Book Review der neuesten Business Bücher

8. March 2010

aus H.F. Karner’s vierteljährlichem Beitrag in der slowenischen Manager-Zeitschrift “Zdruzenje”.

Über Organisation, Finanzwirtschaft, Innovation, Enterprise 2.0 und Innovationen im Gesundheitssystem.

MQ 1_10


Enterprise 2.0: what a crock (“alter Hut”)

22. September 2009

by Dennis Howlett (allerdings schon vom 26/8)

I’ve been following the so-called Enterprise 2.0 meme for some time and you know what? It’s a crock. Forget Dion Hinchcliffe’s pretty failure pictures or Mike Krigsman’s guest post of failure. Examine the basics and look back at history.

Some years back I was a hack attending an IDC (I think) conference where Western Digital presented their use of forums as a way of getting customer feedback on what they were offering plus improvements they could make. At the time it was deemed a success. No-one bothered calling it Enterprise 2.0 or anything close. It was part of doing business. Fast forward to the present. We’re regaled with reasons to ‘do’ the E2.0 thing. But what has changed out there in enterprisey land?

Read the rest of this entry »


How the Web OS has begun to reshape IT and business

15. September 2009

September 6th, 2009  by Dion Hinchcliffe @ 9:01 am

These days in the halls of IT departments around the world there is a growing realization that the next wave of outsourcing, things like cloud computing and crowdsourcing, are going to require responses that will forever change the trajectory of their current relationship with the business, or finally cause them to be relegated as a primarily administrative, keep-the-lights-on function.

IT is going to either have to get more strategic to the business or get out of the way.

Read the rest of this entry »


Using social software to reinvent the customer relationship

27. August 2009

Posted by Dion Hinchcliffe @ 12:11 pm, Aug. 18

The elimination of decades of inadequate communication channels will suddenly unleash a tide of many opportunities, as well as challenges, for most organizations.As Web 2.0 applications move more deeply into the strategic operations of enterprises, a unique hybrid of social software has emerged to help businesses deal with the giant sea of customers that awaits them on the other side of the network. While Enterprise 2.0 tools, primarily aimed at collaboration, are certainly part of this story, they often don’t help companies enjoy the full range of possibilities when it comes customer-facing social computing. Read the rest of this entry »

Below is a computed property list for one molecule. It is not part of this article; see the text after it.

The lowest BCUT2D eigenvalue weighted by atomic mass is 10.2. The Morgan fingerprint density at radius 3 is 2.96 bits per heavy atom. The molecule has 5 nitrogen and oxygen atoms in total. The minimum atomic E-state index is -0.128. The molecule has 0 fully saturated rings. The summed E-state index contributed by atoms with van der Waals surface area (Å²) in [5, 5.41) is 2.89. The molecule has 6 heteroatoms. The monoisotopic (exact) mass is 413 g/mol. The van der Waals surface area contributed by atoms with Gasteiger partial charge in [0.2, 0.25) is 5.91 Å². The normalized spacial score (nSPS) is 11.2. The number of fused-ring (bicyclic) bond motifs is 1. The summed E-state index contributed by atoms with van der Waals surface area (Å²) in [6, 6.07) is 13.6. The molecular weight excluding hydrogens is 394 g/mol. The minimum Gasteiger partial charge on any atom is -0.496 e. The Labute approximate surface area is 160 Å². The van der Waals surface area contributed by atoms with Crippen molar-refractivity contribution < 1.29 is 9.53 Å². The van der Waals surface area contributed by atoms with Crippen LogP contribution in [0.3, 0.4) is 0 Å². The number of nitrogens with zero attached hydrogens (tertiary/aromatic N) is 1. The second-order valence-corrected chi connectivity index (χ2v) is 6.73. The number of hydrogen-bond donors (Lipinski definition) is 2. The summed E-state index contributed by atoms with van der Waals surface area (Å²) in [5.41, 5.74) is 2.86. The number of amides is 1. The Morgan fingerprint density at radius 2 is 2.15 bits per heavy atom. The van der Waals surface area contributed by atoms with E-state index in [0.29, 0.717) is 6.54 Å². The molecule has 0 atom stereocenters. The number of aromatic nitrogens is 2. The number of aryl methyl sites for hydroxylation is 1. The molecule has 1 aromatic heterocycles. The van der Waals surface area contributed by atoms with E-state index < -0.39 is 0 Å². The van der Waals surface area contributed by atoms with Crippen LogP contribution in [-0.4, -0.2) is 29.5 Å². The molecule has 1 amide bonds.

14 Reasons Why Enterprise 2.0 Projects Fail

27. August 2009

Posted by Dion Hinchcliffe @ 12:03 pm

Creating and nurturing a community is not something at which traditional stakeholders in software projects are often skilled. I’ve been having some very interesting conversations lately about Enterprise 2.0 failures with ZDNet colleague Michael Krigsman. He is doing research for his work on project failures in this area and is trying to understand the reasons why some Enterprise 2.0 initiatives don’t succeed. In preparing for our talk together, I ended up doing quite a bit of my own research and the results, at least for me, surfaced some fascinating stories and insights that are worth examining examining here in detail. Read the rest of this entry »


Assessing the Enterprise 2.0 Marketplace: Robust and Crowded

6. August 2009

Aus Dione Hinchcliffe’s Blog:

Social software platforms, including services such as Facebook and Twitter, have become one of the primary channels for communication amongst consumers this year, even eclipsing e-mail in some parts of the developed world.

It was companies that either open sourced eventually or took open source and then made it enterprise class that often scored the best.The same however, can’t quite be said yet for the workplace. While the adoption numbers for social applications are still impressive in business (about half of all large organizations), actual adoption and use is lagging significantly behind the non-business world as organizations take the time to assess a range of issues with enterprise social computing, including appropriateness, security, control, management methods, and roll-out strategies. Read the rest of this entry »


Cloud computing and open source faceoff

13. July 2009

Cloud computing remains one of the big topics in software this year despite considerable and ongoing concerns over lock-in, lack of control, and security. The siren song of ease-of-development, reduced costs, highly elastic scalability, and next-generation architectures has many in IT and in the Web community carefully weighing the benefits and risks.

aus Dion Hinchcliffe’s Blog. Hinchcliffe Cloud Computing